SANAA, Yemen (AP) — Yemeni peace talks in Switzerland were halted on Friday after the country’s Shiite Houthi rebel delegation suspended all meetings with the internationally recognized government in protest at its cease-fire violations, members of Yemen’s two warring sides told The Associated Press.
The Houthis said they would not resume talks unless the U.N. condemned government breaches of the week-long truce, the delegates said. Houthi fighters have also ignored the cease-fire agreement.
But the United Nations, which is mediating the talks, cast doubts on the alleged suspension.
“We don’t have confirmation of any suspension,” the deputy spokesman for the U.N. secretary-general, Farhan Haq, told the AP. He said the U.N. special envoy for the country, Ismail Ould Cheikh Ahmed, “remains in touch with the parties.”
Most Read Nation & World Stories
- Joe Manchin's machinations reach a crescendo as he distances himself from his party while cutting deals on its agenda — all in public view
- In Idaho, 49th in U.S. COVID vaccination, one county stands out as success story
- Japan's Princess Mako marries commoner, loses royal status
- A hiker got lost, then ignored rescuers' calls because they came from an unknown number
- Election 'distracted' Trump team from pandemic response, Birx tells Congress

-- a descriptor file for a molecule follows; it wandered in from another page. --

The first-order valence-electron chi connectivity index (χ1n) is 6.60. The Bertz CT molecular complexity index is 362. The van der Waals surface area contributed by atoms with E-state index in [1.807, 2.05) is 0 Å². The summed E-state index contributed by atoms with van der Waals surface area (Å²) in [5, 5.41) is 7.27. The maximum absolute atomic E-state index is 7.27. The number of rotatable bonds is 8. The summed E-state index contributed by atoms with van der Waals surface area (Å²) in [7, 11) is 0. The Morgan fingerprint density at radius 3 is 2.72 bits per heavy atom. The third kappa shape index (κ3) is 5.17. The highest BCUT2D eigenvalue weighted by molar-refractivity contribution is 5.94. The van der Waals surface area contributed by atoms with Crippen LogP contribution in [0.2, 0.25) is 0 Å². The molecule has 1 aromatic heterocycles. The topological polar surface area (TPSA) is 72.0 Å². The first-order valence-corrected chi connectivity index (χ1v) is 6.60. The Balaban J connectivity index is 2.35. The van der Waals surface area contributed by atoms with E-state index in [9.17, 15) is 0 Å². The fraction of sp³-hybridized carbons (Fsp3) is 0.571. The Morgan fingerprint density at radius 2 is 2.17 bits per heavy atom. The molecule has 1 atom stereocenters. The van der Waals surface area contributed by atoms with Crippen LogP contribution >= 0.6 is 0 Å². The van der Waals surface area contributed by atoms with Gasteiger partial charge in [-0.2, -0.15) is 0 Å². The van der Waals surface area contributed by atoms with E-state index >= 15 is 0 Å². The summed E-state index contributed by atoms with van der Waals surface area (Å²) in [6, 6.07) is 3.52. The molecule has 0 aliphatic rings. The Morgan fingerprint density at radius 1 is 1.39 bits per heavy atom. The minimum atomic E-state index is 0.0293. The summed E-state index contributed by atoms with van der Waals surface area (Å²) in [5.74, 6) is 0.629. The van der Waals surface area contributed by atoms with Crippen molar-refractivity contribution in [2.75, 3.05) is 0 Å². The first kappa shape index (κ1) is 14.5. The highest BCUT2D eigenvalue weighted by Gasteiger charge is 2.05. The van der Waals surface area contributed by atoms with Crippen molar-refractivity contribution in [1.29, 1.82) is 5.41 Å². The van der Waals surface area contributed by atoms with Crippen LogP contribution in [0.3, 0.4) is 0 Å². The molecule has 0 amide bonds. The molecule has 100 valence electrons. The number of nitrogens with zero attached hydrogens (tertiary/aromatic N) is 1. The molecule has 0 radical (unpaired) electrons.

The U.N. has urged factions to end the violence and is pressing to keep the talks going. The Houthis appeared to be tactically stalling to avoid meeting their obligations under a deal reached with the government a day earlier, government delegates told the AP.
On Thursday, the Houthis agreed to permit the resumption of humanitarian aid deliveries into the besieged city of Taiz and to exchange prisoners, including the government’s defense minister Mahmoud al-Sabahi — concessions they were reluctant to make.
The war in Yemen pits the Houthis and army units loyal to former President Ali Abdullah Saleh against pro-government forces, which are backed by a U.S.-supported, Saudi-led coalition, as well as southern separatists, religious extremists and other militants.
The peace negotiations began Tuesday at the Swiss Olympic House in the village of Macolin, a training center for elite athletes. Police armed with automatic weapons patrolled outside the facility, which was cordoned off with metal barriers requiring journalists to keep about 50 meters (yards) away.
The U.N. mediator has sought to keep a lid on communications about the goings-on inside — with mixed results. Officials have never fully acknowledged the location of the talks, and Ahmad Fawzi, a U.N. spokesman in Geneva, has said participants signed a “non-disclosure” agreement pledging not to speak to the media until they were over.
On the ground, fighters from both sides are refusing to respect the cease-fire, security officials neutral in the conflict said.
A member of the Houthi delegation said that U.N. envoy Ahmed had “promised to condemn the government and then he did not.”
“They are using the cease-fire as an excuse although they were the first to break it,” a government delegate said.
The officials spoke on condition of anonymity in line with regulations.
Associated Press writers Jamey Keaten in Geneva and Cara Anna at the United Nations contributed to this report.